Project Potato

I discovered a stray potato in my vegetable cupboard. I found it quite disturbing. The fur-like texture on the growths and the vein-like qualities and spiny bits are all quite unsettling. The potato part looked like the shrivelled head of some sort of creepy octopus. It was inspirational. I didn’t know what I would end up with but I knew I wanted to use it for something. I thought I would try taking a mould of it and cast it in plaster.

I knew the tentacles would be a nightmare to mould but I managed to get some tiny fragments which look quite beautiful in delicate plaster.

Manchester Artists’ Bonfire 28.1.11 – A call for pledges

The blog is up and running:

About Manchester Artists’ Bonfire

Manchester Artist’s Bonfire
Islington Mill
Friday 28th January 7-9pm
After Party 9pm until late
Submission of pledgesDeadline: Tuesday 18 January 2011.

Rule: You must burn some of your artwork.

This January a plethora of artists working in Manchester will join in a mass art burn. Artists submit their pledge to take part with a paragraph of writing related to their thoughts, feelings, responses about and reactions to this event.

This defiant symbol of dissatisfaction will act as a catalyst for change. The Artists’ Bonfire is unapologetic about the more obvious connotations such as; strike, destruction and renewal but it is also open to new interpretations, be they political or personal or both.

The pledges collected from Manchester artists will frame the event and provide the context in which we burn the art. We join in a festival of flux and celebrate it on our own terms.

A collection of extended pieces of writing will be published online and in print post event ranging from new theoretical writing to reflective accounts of the experience, providing a unique cross section of Manchester’s art scene in words. All printed material will then be expected to make its way back to the bonfire the following January where we all start again and where it will meet its end- or its beginning depending on how you look at it.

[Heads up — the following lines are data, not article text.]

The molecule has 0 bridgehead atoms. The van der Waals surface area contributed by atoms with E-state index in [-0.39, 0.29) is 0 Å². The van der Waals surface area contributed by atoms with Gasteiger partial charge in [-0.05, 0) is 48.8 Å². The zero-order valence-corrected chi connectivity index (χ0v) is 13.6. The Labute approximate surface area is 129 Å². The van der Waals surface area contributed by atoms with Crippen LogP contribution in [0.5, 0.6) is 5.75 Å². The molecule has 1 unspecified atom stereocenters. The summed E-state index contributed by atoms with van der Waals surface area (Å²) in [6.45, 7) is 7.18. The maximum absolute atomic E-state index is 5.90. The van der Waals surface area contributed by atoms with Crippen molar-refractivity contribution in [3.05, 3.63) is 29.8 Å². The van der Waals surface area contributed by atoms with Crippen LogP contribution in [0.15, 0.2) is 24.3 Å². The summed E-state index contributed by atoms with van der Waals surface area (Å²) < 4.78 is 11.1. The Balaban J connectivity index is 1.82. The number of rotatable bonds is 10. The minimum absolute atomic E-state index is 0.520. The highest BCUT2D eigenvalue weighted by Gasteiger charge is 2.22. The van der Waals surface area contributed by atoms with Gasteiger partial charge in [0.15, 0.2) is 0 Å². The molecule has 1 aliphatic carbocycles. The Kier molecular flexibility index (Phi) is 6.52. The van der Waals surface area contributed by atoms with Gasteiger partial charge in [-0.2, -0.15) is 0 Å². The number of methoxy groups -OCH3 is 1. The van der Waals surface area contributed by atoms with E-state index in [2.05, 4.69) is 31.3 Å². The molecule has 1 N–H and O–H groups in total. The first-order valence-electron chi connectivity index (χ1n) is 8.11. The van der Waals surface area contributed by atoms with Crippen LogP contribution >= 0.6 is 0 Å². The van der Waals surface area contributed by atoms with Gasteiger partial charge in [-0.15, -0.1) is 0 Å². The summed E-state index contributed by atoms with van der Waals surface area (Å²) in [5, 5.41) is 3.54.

To pledge click here.

Dead Rat

I found a strangely mutilated rat while walking the dog around Hulme. I actually cried out when I saw it as I was so disturbed. It’s one of the most horrifying and fantastic things I’ve ever seen. It’s head was missing and it’s flesh was folded like a foreskin revealing much of the headless spine. I took some photos of it, I visited it a couple of times. I’ve grown very fond of this rat and have been drawing it and making objects that resemble it. I am fascinated by the abject… “No shit?”

I’m still trying to hone my watercolour techniques. It’s not easy. I’ve had some success but not much. Some of these are too careful. The freer ones work better but they still take a lot of work.

I decided to make a version of the rat using clay. I wanted to make an oversized version. I have thought about sound with it and can imagine the sound of rats scratching wood, like when you can hear them running under the floorboards. I need to do a lot of recording with live rats. I will approach some pet shops although it would be better to have the real sewer rats like the one I found.

I made a sort of armature with steel wire to support the clay.

I found that I wasn’t happy with the finish and the structure wasn’t strong enough to support the clay. I haven’t worked in this way with clay before so I have a lot to learn. I learnt that to dry clay without cracking you must dry it slowly and cover it with plastic and damp cloths (thanks Matt Dalby and Jennifer McDonald for the advice).


Louise Woodcock